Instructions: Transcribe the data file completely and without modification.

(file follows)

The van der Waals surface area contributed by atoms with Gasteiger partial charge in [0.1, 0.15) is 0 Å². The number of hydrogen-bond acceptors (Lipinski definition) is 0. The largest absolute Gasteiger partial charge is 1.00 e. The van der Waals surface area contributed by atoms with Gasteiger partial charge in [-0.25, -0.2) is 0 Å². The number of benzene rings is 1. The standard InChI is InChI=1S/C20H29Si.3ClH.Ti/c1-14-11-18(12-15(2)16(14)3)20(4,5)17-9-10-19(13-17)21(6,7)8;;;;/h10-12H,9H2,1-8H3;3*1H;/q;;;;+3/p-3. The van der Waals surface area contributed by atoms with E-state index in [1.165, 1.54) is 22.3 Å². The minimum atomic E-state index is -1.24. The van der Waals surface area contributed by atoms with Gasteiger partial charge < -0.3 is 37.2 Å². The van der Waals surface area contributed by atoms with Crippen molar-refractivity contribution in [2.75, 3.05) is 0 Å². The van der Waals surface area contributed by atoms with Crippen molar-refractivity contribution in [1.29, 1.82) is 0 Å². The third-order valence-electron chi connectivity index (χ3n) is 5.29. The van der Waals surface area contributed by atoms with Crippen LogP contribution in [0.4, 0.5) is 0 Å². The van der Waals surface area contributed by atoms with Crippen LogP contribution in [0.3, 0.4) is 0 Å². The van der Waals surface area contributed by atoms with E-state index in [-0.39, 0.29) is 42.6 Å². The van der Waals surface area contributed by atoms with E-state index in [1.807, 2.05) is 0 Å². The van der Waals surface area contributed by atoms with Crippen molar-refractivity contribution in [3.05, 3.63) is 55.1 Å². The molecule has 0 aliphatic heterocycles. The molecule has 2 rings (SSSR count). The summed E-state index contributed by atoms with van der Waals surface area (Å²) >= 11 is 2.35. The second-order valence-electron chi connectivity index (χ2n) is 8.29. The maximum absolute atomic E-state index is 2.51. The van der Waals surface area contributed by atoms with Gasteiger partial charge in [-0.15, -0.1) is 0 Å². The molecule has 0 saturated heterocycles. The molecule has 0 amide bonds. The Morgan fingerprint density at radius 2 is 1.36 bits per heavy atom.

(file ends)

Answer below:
The van der Waals surface area contributed by atoms with Gasteiger partial charge in [0.1, 0.15) is 0 Å². The number of hydrogen-bond acceptors (Lipinski definition) is 0. The largest absolute Gasteiger partial charge is 1.00 e. The van der Waals surface area contributed by atoms with Gasteiger partial charge in [-0.25, -0.2) is 0 Å². The number of benzene rings is 1. The standard InChI is InChI=1S/C20H29Si.3ClH.Ti/c1-14-11-18(12-15(2)16(14)3)20(4,5)17-9-10-19(13-17)21(6,7)8;;;;/h10-12H,9H2,1-8H3;3*1H;/q;;;;+3/p-3. The van der Waals surface area contributed by atoms with E-state index in [1.165, 1.54) is 22.3 Å². The minimum atomic E-state index is -1.24. The van der Waals surface area contributed by atoms with Gasteiger partial charge < -0.3 is 37.2 Å². The van der Waals surface area contributed by atoms with Crippen molar-refractivity contribution in [2.75, 3.05) is 0 Å². The van der Waals surface area contributed by atoms with Crippen molar-refractivity contribution in [1.29, 1.82) is 0 Å². The third-order valence-electron chi connectivity index (χ3n) is 5.29. The van der Waals surface area contributed by atoms with Crippen LogP contribution in [0.4, 0.5) is 0 Å². The van der Waals surface area contributed by atoms with Crippen LogP contribution in [0.3, 0.4) is 0 Å². The van der Waals surface area contributed by atoms with E-state index in [-0.39, 0.29) is 42.6 Å². The van der Waals surface area contributed by atoms with E-state index in [1.807, 2.05) is 0 Å². The van der Waals surface area contributed by atoms with Crippen molar-refractivity contribution in [3.05, 3.63) is 55.1 Å². The molecule has 0 aliphatic heterocycles. The molecule has 2 rings (SSSR count). The summed E-state index contributed by atoms with van der Waals surface area (Å²) >= 11 is 2.35. The second-order valence-electron chi connectivity index (χ2n) is 8.29. The maximum absolute atomic E-state index is 2.51. The van der Waals surface area contributed by atoms with Gasteiger partial charge in [-0.15, -0.1) is 0 Å². The molecule has 0 saturated heterocycles. The molecule has 0 amide bonds. The Morgan fingerprint density at radius 2 is 1.36 bits per heavy atom.